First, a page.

Are Eco-Fairs Eco-Friendly?
A Closer Look at Two of San Diego’s Popular Environmental-Themed Events
Eco-fairs and sustainability events are a popular way to show support for environmental causes and learn about ways to live a more sustainable life. But the impacts of these large gatherings can be unintentionally harmful to the very ecosystems they aim to preserve. Thousands of people driving to the events creates carbon emissions (not to mention hundreds of exhibitors bringing equipment). Thousands of people eating on disposable plates and drinking out of disposable cups creates mounds of trash and recycling. Musicians plug in amplifiers and speakers, and beer gardens plug in refrigeration units or use gas-powered generators to keep beverages cold. Vendors print banners on plastic or vinyl. It all adds up. Here are a few ways Encinitas EcoFest and Balboa Park EarthFair events work to mitigate the impacts.
First held in 2007, organizers say Encinitas’s EcoFest is the longest running environmental fair in north San Diego County. Before the term was popular it was an almost “zero waste” event—and this year local waste company and event sponsor EDCO will collect all organics and compostables for recycling in its new anaerobic digester.
Attendees are encouraged to ride their bikes to EcoFest, which features a bike valet, a free raffle for bike riders, and free bicycle safety lessons. It’s close enough to the Coaster station to take public transit, too. In conjunction with National Drive Electric Week, EcoFest registered attendees reported a collective 222,290 miles driven in electric cars (up to the date of their registration). Taking electricity production into account, EcoFest attendees who reported driving electric cars represent carbon emissions that are three times lower than the average gasoline powered car.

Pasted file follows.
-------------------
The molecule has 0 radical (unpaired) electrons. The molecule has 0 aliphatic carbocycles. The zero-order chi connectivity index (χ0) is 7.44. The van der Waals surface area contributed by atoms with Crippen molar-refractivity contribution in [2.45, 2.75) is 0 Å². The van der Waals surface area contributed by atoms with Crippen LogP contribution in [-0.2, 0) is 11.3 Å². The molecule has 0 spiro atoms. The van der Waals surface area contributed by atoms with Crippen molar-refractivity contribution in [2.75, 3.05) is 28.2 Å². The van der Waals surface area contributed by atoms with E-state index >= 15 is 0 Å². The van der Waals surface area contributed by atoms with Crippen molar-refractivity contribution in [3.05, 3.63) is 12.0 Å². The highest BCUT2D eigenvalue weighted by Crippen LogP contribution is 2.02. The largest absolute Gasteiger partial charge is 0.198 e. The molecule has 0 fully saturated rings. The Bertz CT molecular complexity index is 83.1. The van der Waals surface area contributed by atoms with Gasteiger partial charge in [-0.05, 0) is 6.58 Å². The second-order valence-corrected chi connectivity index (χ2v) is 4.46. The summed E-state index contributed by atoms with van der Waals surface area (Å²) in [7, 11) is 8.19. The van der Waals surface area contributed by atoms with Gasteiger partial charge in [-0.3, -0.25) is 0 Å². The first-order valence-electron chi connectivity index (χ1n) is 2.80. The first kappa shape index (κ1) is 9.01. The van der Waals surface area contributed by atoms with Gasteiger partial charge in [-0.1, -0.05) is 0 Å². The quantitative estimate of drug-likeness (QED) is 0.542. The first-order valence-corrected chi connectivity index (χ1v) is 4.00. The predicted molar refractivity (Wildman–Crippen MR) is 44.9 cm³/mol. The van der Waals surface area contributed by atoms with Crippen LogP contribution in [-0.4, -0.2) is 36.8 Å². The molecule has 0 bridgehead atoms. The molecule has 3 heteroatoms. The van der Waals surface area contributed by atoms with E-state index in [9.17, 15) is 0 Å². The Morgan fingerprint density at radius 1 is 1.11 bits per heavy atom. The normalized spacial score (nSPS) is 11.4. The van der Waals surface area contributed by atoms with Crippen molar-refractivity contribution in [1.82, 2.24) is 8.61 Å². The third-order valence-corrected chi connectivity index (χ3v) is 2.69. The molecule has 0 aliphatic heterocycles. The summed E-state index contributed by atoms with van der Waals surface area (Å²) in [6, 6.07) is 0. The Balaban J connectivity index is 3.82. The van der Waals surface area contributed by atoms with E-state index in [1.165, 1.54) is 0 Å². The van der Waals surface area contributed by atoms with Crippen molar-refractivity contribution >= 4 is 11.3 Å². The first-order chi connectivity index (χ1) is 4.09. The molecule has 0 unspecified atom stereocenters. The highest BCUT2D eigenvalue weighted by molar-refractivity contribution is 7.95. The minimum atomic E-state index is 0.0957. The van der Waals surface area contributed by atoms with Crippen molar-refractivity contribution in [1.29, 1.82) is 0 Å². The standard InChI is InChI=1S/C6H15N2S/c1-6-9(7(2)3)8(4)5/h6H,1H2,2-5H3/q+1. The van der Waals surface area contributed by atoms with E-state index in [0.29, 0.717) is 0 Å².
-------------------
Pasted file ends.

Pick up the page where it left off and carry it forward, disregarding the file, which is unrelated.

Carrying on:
“Encinitas, like most coastal communities, sees a direct link between our actions and the harm they can do, especially to the ocean,” said organizer John Gjata. “Encinitas has a very high percentage of electric car ownership, solar panel installation, etc. Encinitas also has traditionally had a close relationship with spiritual environmentalism with a focus on healthy mind and body as well as the planet, through yoga, Self-Realization Fellowship, and various outdoor activities.”
From its founding, Encinitas EcoFest was envisioned as an alternative to the huge EarthFair in Balboa Park. EcoFest organizers expect a crowd of about 1500 in 2021, scaled down somewhat due to the pandemic. The venue, Cottonwood Creek Park, is located on a parcel of land once proposed to be developed as a car dealership or multiplex theater. The City of Encinitas opted to invest in a park on the site, and restoration of the creek that runs through it. Hosting EcoFest there showcases one way in which the city prioritizes solutions that conserve natural resources.
Balboa Park’s EarthFair is the largest free annual environmental gathering in the world, according to organizer EarthWorks. In 2019 around 60,000 people attended. But organizers reported that 90% of the waste was diverted from the landfill through reusing, recycling, and composting. New to the fair in 2022 (2020 and 2021 were cancelled) will be 25 Zero Waste Stations with black, blue, and green containers. “Trash talkers” will be positioned at each station to explain what waste goes where.
In the two food pavilions, instead of the usual hot dogs and sodas typically found at public events, EarthFair 2022 will feature vegetarian fare. One of the kids’ activities will be making cards out of recycled materials. Artists and craftsmen will display works made with reused and repurposed materials. But the fact remains: most attendees will drive there. And most won’t bring their own plates, cups, and utensils.
So why hold these eco-fairs, if we are aware of the negative impacts?
"What I was looking for in 1970, I was a kid at school, but in 1990, I was looking for how to volunteer for a local conservation group," she said. "That's the purpose of Earth Day, is to get people started because it's like one-stop shopping," Carolyn Chase, EarthFair organizer, told KPBS in a 2020 interview.
EcoFest gives attendees the chance to get up close and personal with local eco-leaders and share ideas with others who care about the planet. “It’s the only way to dig ourselves out of this mess we find ourselves in,” said John Gjata.
Sunday, September 26, 10am - 4pm
Cottonwood Creek Park, Encinitas
Sunday, April 24, 2022
10am - 5pm